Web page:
Gravestone markers honor pioneers
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On the threshold of the sesquicentennial year of the Pioneers' arrival in the Salt Lake Valley, Latter-day Saints are giving honor to individual ancestors who helped shape the collective legacy of the Church.
The instrument by which they are accomplishing it is the Sesquicentennial Pioneer Gravestone Marker.As reported in the March 30, 1996, Church News, the marker is available to all who wish to honor their pioneer ancestors in connection with the sesquicentennial observance. Obtainable for $8 from the Salt Lake Distribution Center, the marker is an anodized, weather-resistant bronze plaque that can be applied to a gravestone using materials supplied with the plaque. It contains the official logo and slogan of the Pioneer Sesquicentennial, "Faith in Every Footstep, 1847-1997."
To order, call (801) 240-5274 in Utah or (800) 537-5950 outside Utah, or write the Distribution Center, 1999 W. 1700 South, Salt Lake City, Utah 84104.
Two occasions from earlier this year, exemplify usage of the gravestone marker.
- Two LDS couples in Colonia Juarez, Chihuahua, Mexico, met at the cemetery there Sept. 22 to honor their pioneer forefathers. Jasper and Rula McClelland and George and Retha Turley placed markers on the gravestones of their parents and grandparents.
The McClellans honored William Carroll McClellan, who knew the Prophet Joseph Smith, served in the Mormon Battalion, lived in the United Order and was a builder and colonizer. They also honored Samuel Edwin McClellan who, at a very young age, designed and built the Juarez Academy building that was dedicated in 1903 and is the only original LDS academy still in use today.
The Turleys honored Theodore Turley, who was converted to the Church in eastern Canada by Parley P. Pratt and Isaac Russell. He gathered with the Saints at Kirtland, Ohio, and Nauvoo, Ill., and later settled in Arizona before going to the LDS colonies in Mexico. His son, Isaac Turley Sr., who was also honored with a marker, took the first fruit trees by wagon from San Bernardino, Calif., to Colonia Juarez. The trip took three months. His little wagon load of fruit trees has since grown into a multi-million-dollar enterprise along the Sierra of Chihuahua.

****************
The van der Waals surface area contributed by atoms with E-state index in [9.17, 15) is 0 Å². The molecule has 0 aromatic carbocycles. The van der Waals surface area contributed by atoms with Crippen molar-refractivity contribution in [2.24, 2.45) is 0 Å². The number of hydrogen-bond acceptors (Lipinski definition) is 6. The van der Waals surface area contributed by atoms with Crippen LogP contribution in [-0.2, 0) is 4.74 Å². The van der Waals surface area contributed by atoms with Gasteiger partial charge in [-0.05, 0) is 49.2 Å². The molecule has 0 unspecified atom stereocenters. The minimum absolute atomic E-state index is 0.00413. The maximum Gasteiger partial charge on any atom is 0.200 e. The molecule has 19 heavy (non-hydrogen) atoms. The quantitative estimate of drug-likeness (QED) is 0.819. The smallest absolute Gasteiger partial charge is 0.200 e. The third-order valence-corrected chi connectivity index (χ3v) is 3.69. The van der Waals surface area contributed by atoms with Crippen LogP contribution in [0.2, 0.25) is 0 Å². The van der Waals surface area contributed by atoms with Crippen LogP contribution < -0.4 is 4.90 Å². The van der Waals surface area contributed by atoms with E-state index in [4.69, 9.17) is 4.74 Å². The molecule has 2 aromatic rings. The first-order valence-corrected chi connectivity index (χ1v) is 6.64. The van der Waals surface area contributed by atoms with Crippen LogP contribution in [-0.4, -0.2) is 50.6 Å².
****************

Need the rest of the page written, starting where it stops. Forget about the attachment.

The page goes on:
Brother and Sister Turley also honored George Lake, who was born in Canada, lived in the United Order in Orderville, Utah, and served a mission to England. He surveyed the townsite for Colonia Dublan and was set apart by Brigham Young to serve the medical needs of more than one community, although he never had any formal medical training. He is buried in Colonia Dublan.
- In August at Rock Creek, Wyo., Elder Robert L. Backman was with a group that honored 15 pioneers who gave their lives as they crossed the mountains of Wyoming. Elder Backman, General Authority emeritus, is vice chairman of the Pioneer Sesquicentennial Committee.
Elder Backman's group placed a marker on a monument that honors 13 members of the ill-fated Willie Handcart Company of 1856 who perished in one night and two others who died of exposure from an effort to bury their remains.
Elder Backman and his companions camped near the monument. Though it was still summer, the temperature that night was 22 degrees. "We gained a greater appreciation for what our pioneer forefathers went through," he said. "We held a little service in the amphitheater there and reminded ourselves what had occurred on that spot."